Category Archives: Yesteryear

Days Of Yesteryear #2 – Wembley ’88 (The Not Really Live Match Blog)

I’ve tried live match blogs before, notably on one occasion whilst listening to the game on radio two hundred miles away (a huge success, as the three readers who joined me for the afternoon will attest to). So what about trying a live match blog for a game that took place twenty-three years ago? Especially a game I haven’t watched all the way through for over a decade. Well I’m all for experimenting… I was only ten years old that sunny afternoon at Wembley, and its fair to say even if I thought of blogging from the stadium the technology wasn’t quite there at the time. Armed with my rapidly diminishing memories of the day, a copy of the DVD, and a packet of biscuits, here goes nothing. The Anonymous Don time machine has been put in gear…


I remember nothing about the morning of the game. I would imagine I was quite excited, and I can guarantee sugary drinks would have played a part (not Ribena though, that gave me nosebleeds…). I do remember the night before being like Christmas Eve, so its likely I would have been up for several hours by now.

Back in the 21st century, I didn’t feel the need to go to such levels of authenticity. If I did I’d be on the Metropolitan line right now. Instead the sofa beckons. A minor technical difficulty threatens to spoil the experiment… or at very least turn this ‘live’ blog into an examination of Sam Raimi’s campy 2009 horror ‘Drag Me To Hell’. In other words that was the DVD occupying the 88 Cup Final box. A ‘Brass Eye’ disc was in Drag Me To Hell’s box, with a season of ‘Ever Decreasing Circles’ having found its way where Brass Eye should have been. To cut a very long story short, the Cup Final disc was finally located in the ‘Game On’ box, along with a copy of ‘Love, Honour and Obey’ that doesn’t even belong to me, my copy of Game On presumably long since stolen…


Balls. I forgot the DVD copy uses Brian Moore’s vastly inferior commentary, so no ‘Crazy Gang beating the Culture Club’ stuff today. According to him, Dave Beasant lives ‘a mere Dave Beasant goal kick from here’, which considering some of Lurch’s clearances could easily have meant he lived in Slough.

By this stage, the ten-year old Anonymous Don was flouting Wembley rules by standing on the step behind but leaning forward to the crush barrier, effectively taking up two spaces and doing exactly what the stewards had told me not to do ten minutes earlier, but if I hadn’t I wouldn’t have seen a thing. In fact, coming in at this point is ignoring our journey to the stadium… which was relatively trouble-free and forgettable. As regular visitors to the stadium for England games, we had a regular spot we knew we could park in, simple.

Wembley Way was packed even hours before kick off, and the heat of mid morning meant the concrete burnt like hell if you touched it. Rather more Liverpool fans than Dons, some desperately searching for tickets, fended off easily by my large group of family and friends. It seemed to take forever in the queue for the turnstiles, various ticketless fans littering the place either desperately searching for spares or resigned, head in hands, propped against walls and in doorways obviously not really sure what to do next.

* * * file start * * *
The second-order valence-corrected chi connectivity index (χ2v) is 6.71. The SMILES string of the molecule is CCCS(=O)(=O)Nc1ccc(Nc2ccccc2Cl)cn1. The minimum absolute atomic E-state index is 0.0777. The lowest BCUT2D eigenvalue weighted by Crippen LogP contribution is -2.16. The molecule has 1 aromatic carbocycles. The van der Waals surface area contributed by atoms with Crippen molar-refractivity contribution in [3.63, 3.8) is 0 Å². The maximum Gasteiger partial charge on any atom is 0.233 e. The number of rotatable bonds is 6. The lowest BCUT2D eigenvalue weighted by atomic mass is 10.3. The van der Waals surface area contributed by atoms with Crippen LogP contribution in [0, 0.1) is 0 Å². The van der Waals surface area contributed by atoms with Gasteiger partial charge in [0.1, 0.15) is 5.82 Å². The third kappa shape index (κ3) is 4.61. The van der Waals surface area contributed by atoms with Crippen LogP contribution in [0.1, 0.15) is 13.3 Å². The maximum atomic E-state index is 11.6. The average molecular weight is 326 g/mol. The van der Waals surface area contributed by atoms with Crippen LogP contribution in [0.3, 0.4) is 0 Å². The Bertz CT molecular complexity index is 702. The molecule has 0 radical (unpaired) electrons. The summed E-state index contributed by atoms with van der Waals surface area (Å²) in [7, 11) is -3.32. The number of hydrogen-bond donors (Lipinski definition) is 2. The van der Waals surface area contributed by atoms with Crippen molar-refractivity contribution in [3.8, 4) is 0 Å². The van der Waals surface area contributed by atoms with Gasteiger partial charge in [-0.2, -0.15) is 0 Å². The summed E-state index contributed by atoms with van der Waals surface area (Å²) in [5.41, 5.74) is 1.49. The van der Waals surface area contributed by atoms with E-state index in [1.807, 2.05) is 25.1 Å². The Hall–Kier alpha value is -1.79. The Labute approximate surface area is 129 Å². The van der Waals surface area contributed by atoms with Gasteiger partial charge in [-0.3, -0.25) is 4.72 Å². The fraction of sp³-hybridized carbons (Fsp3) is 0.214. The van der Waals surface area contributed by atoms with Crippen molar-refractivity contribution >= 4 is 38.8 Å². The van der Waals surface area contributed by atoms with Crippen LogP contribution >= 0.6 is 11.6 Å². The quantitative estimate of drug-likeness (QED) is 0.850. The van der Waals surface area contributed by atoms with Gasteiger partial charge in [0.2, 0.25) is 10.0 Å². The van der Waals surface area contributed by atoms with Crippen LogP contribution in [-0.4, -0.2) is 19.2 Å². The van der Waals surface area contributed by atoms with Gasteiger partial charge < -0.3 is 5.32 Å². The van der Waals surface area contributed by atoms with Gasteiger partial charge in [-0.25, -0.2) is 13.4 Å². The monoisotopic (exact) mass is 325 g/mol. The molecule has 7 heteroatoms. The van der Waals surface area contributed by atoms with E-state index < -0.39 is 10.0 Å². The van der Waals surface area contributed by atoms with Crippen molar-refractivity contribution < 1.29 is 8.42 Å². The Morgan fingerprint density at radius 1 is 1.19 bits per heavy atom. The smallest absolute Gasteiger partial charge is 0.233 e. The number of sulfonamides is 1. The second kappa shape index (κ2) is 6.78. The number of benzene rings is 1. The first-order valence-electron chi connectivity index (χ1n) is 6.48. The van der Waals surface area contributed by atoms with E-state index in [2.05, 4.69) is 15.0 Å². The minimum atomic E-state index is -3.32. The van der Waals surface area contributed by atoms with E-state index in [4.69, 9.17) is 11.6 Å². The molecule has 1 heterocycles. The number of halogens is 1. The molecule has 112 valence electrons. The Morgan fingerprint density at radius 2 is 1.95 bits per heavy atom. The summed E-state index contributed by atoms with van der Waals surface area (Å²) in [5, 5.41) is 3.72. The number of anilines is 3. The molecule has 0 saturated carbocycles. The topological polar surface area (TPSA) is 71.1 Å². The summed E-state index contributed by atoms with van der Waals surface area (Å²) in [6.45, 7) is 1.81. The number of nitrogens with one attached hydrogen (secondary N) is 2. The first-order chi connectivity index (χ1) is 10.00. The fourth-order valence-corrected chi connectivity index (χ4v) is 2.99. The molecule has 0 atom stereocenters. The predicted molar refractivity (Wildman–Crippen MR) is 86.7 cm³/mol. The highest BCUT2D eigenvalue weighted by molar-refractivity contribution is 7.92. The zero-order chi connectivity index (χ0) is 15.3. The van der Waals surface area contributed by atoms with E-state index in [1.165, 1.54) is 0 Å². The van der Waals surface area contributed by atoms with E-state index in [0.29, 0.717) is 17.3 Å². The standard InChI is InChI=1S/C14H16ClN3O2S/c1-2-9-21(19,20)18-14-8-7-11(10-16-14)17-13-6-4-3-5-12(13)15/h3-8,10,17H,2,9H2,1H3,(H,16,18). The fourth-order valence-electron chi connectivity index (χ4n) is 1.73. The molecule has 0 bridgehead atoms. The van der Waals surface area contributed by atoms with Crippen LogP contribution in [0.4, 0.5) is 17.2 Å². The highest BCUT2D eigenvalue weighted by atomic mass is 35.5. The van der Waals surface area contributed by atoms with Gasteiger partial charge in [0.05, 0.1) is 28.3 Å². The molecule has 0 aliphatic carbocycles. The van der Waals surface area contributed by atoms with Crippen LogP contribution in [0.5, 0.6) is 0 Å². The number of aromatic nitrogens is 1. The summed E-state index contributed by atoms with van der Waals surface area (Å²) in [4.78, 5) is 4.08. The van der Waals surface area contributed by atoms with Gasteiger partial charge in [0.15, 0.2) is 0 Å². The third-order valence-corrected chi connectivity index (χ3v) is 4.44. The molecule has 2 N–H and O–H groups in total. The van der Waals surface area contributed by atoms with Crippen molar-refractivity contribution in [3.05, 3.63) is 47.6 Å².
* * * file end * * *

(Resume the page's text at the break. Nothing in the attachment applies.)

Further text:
Still, that wasn’t my problem, we finally got ourselves in the ground… Old Wembley was as different to new Wembley as day is to night. Much was made of the new stadiums toilet facilities, partly as those who ever visited the old ground could ever forget the sight (or indeed the smell…).


Lady Diana is being presented to the players, and in the background you can make out the Liverpool support. Those younger fans who caught sight of Harry Enfield’s scousers with thick moustaches and perms might well have thought it was an exaggeration, that their stereotypical presentation was an insult to the fine city of Liverpool. As far as most Dons fans who were there are concerned, it’s a fairly authentic historical reenactment of Cup Final day. And this DVD is proof…


The teams change ends so the Dons will be attacking where I’m standing this half. Or back in the twenty-first century, kicking right to left. Bruce Grobbelaar runs like a chicken.


Hang on. New England manager Steve Nichol (who looks about twelve) blasted the ball back fifty yards to Grobbelaar, who just picked it up, the most blatant back pass you’ll ever see, and the ref just ignores it…. oh, wait now I remember… This isn’t the only Back To The Eighties piece of nostalgia I’ve picked up on, I’m forgetting it took at least another five years before the TV companies decided it would be a good idea to stick a clock in the corner.


Dennis Wise plays a thirty yard ball on the floor forward to Fashanu. Moore decides to describe this in commentary as ‘the first long ball of the afternoon’. No wonder we had such a reputation… Meanwhile, from the resulting move, Fashanu shoots tamely from an angle into Grobbelaars arms.


Aldridge heads over under pressure. Meanwhile Wise is hacked down on the edge of the box by McMahon but Wise drifts his freekick just over. This is already a better game than I remember…


Jones barrels through the side of McMahon with a late challenge. More recent examination of the game on ‘talking head’ type shows such as ‘Footballs 100 Greatest Moments That Just Happen To Be In The BBC Archive’ would have you believe Jones should have been sent off for this, but it was no worse than McMahon’s effort on Wise a couple of minutes earlier. In fact, it probably had a lot to do with that. Everyone just gets on with the game, including McMahon, the TV people don’t even bother showing a replay until a minute or so later. In fact the incident is so unremarkable, the ten-year old Anonymous Don soon forgets all about it.


Corky nods one wide. The Dons fans can be heard singing ‘We’re Gonna Score In A Minute’…